Inflaming hatred for President Buhari are the growing concerns of perceived lopsided political appointments. By 2016, a year after President Buhari’s election, some Nigerians believed he had appointed more northern citizens compared with people from the south. This perception of political bias has increased disdain for his government. To members of the ruling party, such disdain is attributable to an opposition bent on discrediting the government. The opposition, on the other hand, says that citizens are tired with the current state of affairs.
As the blame game continues, more and more people seem to be feeding into either of the arguments. Within the sphere of nongovernmental organisations and the academic community, many attribute this situation to the growing problem of information mismanagement and growing rumour mills. Others suggest that it is due to social disintegration provoked by the last election.
Freedom of expression or hate speech?
Societies must have unrestrained freedom of expression. However, citizens must be wary of expressions that can lead to the transmission of violent statements in public discourse. Many citizens of Nigeria, including public speakers and commentators, do not understand the difference between freedom of expression and hate speech, and use stereotypes, clichés, ad hominem attack and dehumanising metaphors against one another. This makes the job of preventing conflict and violence in Nigeria, including atrocity prevention, much more difficult.
How people understand ‘Nigeria’ depends on where they sit: government supporters or the opposition, Muslims or Christians, north or south, poor or rich. This is troubling, and a time bomb for atrocities. The uncertainties and unpredictability in people’s intentions provide a big challenge for atrocity prevention in Nigeria.
As the boundaries of trust between government and governed widen, through rumours and hate speech, there is growing concern for NGOs and civil society working on atrocity prevention. The need to understand the phenomenon of hate speech and its link to atrocity prevention through research is apt.
Christopher Tuckwood of the Sentinel Project, while commenting on the linkage between hate speech and atrocity crimes in Kenya said, ‘rumours spark unnecessary violent attacks. When people do not have a reliable source of information, many tend to believe rumours regardless of whether they are true or not.’ This is not just true for Kenya, it also depicts the dilemma of working on atrocity prevention in Nigeria.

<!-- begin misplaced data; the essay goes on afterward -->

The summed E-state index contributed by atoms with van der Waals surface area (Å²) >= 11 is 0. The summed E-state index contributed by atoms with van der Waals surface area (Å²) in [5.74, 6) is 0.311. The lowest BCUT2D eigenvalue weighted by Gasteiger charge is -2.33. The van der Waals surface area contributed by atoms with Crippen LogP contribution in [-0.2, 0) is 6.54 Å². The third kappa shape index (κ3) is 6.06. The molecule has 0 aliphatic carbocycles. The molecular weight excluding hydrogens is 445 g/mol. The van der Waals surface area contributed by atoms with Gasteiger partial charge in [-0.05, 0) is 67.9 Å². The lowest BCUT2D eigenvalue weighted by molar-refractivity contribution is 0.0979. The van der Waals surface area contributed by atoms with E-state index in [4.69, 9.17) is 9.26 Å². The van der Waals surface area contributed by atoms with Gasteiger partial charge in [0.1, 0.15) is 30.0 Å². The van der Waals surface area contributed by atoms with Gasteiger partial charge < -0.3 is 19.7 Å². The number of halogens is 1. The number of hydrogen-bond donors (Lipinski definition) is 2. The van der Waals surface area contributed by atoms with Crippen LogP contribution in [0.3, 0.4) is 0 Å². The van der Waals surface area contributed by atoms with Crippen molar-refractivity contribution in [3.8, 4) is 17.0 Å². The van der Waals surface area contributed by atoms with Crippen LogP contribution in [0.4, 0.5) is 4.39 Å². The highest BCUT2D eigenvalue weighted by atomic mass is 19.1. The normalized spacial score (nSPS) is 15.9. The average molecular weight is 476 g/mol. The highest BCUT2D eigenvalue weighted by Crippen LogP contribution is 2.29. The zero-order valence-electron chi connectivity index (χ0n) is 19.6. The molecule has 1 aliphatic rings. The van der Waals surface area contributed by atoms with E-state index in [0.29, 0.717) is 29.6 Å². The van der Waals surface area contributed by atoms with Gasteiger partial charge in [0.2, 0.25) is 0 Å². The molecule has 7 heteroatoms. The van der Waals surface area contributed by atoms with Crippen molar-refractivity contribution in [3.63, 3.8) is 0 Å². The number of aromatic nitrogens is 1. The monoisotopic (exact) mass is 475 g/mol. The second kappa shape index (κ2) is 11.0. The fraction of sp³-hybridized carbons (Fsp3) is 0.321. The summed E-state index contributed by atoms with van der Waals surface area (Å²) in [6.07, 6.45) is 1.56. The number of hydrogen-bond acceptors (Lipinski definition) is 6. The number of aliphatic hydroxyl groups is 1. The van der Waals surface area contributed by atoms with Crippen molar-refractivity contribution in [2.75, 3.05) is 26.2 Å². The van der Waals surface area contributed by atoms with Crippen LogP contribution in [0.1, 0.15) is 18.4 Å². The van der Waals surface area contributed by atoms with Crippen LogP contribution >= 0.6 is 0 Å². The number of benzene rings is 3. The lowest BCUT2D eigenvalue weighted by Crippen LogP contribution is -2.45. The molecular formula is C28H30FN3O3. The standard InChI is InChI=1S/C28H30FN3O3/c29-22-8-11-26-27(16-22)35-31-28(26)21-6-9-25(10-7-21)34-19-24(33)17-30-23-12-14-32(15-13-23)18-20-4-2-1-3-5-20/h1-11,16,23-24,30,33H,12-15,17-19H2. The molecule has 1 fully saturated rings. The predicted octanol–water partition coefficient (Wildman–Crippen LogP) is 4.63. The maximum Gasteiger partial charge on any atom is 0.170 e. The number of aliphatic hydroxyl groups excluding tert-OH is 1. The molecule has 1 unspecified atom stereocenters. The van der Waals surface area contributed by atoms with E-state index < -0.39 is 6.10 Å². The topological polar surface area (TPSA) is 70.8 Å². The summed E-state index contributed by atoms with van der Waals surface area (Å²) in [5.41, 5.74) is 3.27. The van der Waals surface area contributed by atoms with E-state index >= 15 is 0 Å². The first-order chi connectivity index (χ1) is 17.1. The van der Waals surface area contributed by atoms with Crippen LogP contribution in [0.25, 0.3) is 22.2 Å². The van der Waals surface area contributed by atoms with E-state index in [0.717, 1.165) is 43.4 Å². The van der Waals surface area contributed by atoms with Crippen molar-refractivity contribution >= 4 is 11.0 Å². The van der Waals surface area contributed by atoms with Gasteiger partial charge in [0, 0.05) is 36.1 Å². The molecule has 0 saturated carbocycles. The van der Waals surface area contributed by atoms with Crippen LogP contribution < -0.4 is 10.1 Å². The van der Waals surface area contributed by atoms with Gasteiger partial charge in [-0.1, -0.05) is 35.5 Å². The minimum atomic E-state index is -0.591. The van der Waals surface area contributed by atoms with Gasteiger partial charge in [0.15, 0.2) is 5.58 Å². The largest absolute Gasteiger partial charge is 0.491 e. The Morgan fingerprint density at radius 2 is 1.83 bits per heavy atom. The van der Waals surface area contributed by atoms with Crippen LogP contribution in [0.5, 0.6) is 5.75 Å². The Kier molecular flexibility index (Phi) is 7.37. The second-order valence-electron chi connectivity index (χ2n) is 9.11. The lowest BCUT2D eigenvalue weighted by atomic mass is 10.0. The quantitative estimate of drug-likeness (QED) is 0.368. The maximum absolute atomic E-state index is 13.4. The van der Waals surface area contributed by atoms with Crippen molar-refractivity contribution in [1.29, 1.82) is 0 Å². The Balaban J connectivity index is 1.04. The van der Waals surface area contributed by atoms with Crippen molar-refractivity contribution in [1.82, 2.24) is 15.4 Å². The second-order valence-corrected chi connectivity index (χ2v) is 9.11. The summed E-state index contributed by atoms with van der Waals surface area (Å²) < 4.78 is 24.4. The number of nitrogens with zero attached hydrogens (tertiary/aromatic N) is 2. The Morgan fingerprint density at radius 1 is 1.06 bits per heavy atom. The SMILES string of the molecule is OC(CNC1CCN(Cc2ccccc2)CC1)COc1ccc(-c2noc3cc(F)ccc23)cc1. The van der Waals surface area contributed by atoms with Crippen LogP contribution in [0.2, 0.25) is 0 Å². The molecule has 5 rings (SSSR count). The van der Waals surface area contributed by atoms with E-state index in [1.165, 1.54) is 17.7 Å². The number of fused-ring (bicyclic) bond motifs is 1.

Combating hate speech
Ethnic, political and religious tensions embedded in rumours and hate speech under President Buhari’s government continue to put local and international peacebuilders under intense pressure to prevent large scale violence in Nigeria. While hate speech and rumour mills in Nigeria are not new, the situation is growing with new venom and the platforms of rumour/hate dissemination are growing at an alarming rate.
Today more than ever, and with the election of President Buhari, local peacebuilders are playing their role by supporting their communities. Combating the spread of hate speech in the media and on the internet must be a high priority for atrocity prevention. In order not to stir up hostility, issues related to religion and faith must be approached carefully, as they are very sensitive in Nigeria. Involving more stakeholders in the combat against hate speech is another approach.
There is the need to train more journalists and social media activists for unbiased reporting as a preventive measure to reduce tensions in the society. Stakeholders like journalists and editors must learn to filter hate and rumours, while religious leaders and political party officials need to be trained and enlightened on the dangers of inflaming and instigating members to violence through hate speech and unfounded rumours. The police and state security officials must also learn how to professionally address rumourmongers and hate speech givers. We must handle these fears for a peaceful Nigeria.
Wale Adeboye is the West Africa Focal Point for Global Action Against Mass Atrocity Crimes (GAAMAC).
This article was originally published by Insight on Conflict and is available by clicking here. The views expressed in this article do not necessarily reflect those of TransConflict.